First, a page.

Friday, January 4, 2013

Where Faith Meets Fun and Fantasy

Where Faith Meets Fun and Fantasy

By Michael Feir

As a game developer and a believer, I've taken a keen interest in where these two important spheres of my life intersect. Hoping to create a game which helps bridge the gap between people and faith, I've been wrestling with two key issues for quite some time. One of these is how much of an overt factor religion should be in the fantasy world I'm creating for Enchantment's Twilight. In tandem with that issue is how to go about representing the force that one or more god-like beings may exert over the events in the game's story. Too much influence can render a game broken since players feel too HELPLESS AND INCONSEQUENTIAL. Why strive for victory if some god can just will the needed circumstances into being? On the other hand, too little influence renders supposedly super powerful beings mere tools for clever players to make use of. Who needs to gather all that treasure to be able to afford good armour if Zeus can just fry one's adversaries with a few bolts of lightning? It's a very tricky balance with dangers of detracting from the experience or giving offence to people of faith. Striking that balance rewards both the players and the game designer with a more richly woven experience. It also provides a ready agency for injecting control over situations at crucial points.

It is certainly possible to create a fantasy world for a game or story without directly involving religion. Tolkien, a devout Christian, chose this approach in his Lord of the Rings books and still packed them with undeniably Christian values. When creating good fantasy, it is vital to maintain internal logic and consistency. Basic questions normally answered via religions must still be addressed in some fashion in order to have fantasy which hangs together and is meaningful.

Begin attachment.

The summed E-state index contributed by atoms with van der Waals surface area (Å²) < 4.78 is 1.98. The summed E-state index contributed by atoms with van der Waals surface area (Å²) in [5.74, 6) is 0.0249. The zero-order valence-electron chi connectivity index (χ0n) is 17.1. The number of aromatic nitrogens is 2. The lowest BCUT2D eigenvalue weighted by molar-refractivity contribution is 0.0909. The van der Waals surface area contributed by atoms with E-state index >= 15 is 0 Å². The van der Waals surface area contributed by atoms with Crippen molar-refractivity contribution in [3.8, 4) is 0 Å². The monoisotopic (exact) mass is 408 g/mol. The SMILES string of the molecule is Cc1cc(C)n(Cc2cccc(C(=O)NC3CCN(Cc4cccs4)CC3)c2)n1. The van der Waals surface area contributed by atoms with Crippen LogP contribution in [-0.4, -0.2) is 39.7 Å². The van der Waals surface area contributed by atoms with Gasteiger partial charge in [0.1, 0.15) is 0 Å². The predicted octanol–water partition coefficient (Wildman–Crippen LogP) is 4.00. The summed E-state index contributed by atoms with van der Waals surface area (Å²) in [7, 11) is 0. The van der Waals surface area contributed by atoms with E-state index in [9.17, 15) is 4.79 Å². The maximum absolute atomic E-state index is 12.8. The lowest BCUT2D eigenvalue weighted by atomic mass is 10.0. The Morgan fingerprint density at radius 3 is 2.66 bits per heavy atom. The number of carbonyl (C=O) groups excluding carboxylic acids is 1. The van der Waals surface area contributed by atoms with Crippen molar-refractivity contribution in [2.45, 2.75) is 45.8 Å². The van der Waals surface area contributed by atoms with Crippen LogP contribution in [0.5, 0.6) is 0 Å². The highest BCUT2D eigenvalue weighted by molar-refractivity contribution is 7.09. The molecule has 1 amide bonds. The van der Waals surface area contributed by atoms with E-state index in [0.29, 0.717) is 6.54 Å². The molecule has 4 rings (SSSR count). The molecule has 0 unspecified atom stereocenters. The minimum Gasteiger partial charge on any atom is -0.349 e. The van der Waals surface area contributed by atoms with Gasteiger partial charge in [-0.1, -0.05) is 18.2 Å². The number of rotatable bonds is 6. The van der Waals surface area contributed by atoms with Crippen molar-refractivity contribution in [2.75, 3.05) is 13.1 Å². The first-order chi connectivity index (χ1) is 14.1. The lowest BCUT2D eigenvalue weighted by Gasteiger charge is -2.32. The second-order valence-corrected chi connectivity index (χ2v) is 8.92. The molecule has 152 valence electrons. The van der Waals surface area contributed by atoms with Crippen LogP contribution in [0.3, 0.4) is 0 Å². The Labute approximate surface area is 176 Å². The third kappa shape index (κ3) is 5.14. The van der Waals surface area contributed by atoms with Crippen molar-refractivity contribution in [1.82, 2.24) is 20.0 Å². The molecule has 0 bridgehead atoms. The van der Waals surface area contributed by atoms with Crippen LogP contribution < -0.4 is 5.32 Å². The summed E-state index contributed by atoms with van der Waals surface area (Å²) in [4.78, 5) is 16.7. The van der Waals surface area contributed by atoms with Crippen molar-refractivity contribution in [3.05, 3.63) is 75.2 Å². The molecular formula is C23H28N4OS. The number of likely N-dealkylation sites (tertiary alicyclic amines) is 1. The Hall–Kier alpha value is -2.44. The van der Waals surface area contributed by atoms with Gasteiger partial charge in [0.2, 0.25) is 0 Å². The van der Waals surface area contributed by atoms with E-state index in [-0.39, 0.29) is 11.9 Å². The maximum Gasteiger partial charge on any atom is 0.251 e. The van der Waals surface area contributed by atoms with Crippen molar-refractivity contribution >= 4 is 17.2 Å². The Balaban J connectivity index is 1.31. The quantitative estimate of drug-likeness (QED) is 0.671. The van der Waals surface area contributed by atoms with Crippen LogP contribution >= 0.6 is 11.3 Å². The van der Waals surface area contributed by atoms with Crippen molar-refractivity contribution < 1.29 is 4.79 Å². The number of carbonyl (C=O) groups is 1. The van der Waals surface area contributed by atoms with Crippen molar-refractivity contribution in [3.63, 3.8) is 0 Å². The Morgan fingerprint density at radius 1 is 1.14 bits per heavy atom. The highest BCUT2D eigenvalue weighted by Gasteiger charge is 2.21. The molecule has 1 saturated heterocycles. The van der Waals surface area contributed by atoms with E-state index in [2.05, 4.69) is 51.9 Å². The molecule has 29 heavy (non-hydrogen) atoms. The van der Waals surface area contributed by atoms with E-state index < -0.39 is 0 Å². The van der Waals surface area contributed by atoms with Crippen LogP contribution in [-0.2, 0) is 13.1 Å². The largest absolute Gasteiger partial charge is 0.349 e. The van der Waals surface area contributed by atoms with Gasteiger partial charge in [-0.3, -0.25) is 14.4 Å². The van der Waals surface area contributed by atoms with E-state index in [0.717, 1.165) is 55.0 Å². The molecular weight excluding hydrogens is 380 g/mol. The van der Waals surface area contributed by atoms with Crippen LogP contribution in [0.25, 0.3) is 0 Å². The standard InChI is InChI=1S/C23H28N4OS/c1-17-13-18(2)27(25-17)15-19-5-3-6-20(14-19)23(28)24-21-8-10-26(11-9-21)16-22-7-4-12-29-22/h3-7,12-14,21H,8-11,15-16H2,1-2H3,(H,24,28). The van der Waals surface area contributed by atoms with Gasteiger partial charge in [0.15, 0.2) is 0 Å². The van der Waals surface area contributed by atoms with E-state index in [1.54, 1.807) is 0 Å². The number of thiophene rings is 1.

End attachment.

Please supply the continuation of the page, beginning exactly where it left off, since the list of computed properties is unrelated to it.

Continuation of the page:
Representing our Christian God or a pantheon of gods such as the Hindu, Roman, or Greek ones in a game is very problematic. Even more so, in fact, than in a fantasy novel. In a story, the author retains full control of events. The whole idea of a game, on the other hand, is that its players shape the outcome through their own decisions, luck and skill. The whole point of games is that they are interactive experiences.

As a player, I've experienced two different approaches to simulating god-like entities in games. In most computer role-playing games, gods are essentially treated like vending machines. Pray or sacrifice to this god and you'll get that reward. Lets say I've come across a magic hat on the floor of a cavern I'm exploring. I decide to try it on hoping it will bestow a magical advantage upon me. Instead, it makes my fingers slippery and sticks fast to my head. For it is a cursed hat of fumbling fingers! Picking up anything is hard and takes time but there are precious diamonds scattered throughout the cavern. I'm naturally averse to leaving any behind. Spending precious moments gathering up all the diamonds I can carry allows the goblin hoard that pursues me to enter the cavern! I am discovered and now badly out-numbered! I flee to the cavern's far extremity where I come across an altar to Blorn, the god of second chances. As the goblins close in on me, I draw my enchanted sword. I take heart as this gives them a moment's fearful pause ... until it falls from my hand! Drat that cursed hat! Perhaps, there's a lesson about greed to be learned here. If I hadn't spent so much time gathering every diamond I could see, the goblins wouldn't have caught up with me. That gives me a notion. I throw down a good portion of the diamonds onto the altar and pray to Blorn. There's a clap of thunder and the diamonds on the altar are consumed in a shaft of brilliance. The cursed hat falls from atop my penitent pate. I can now retrieve my sword and make my escape with a small quantity of the diamonds.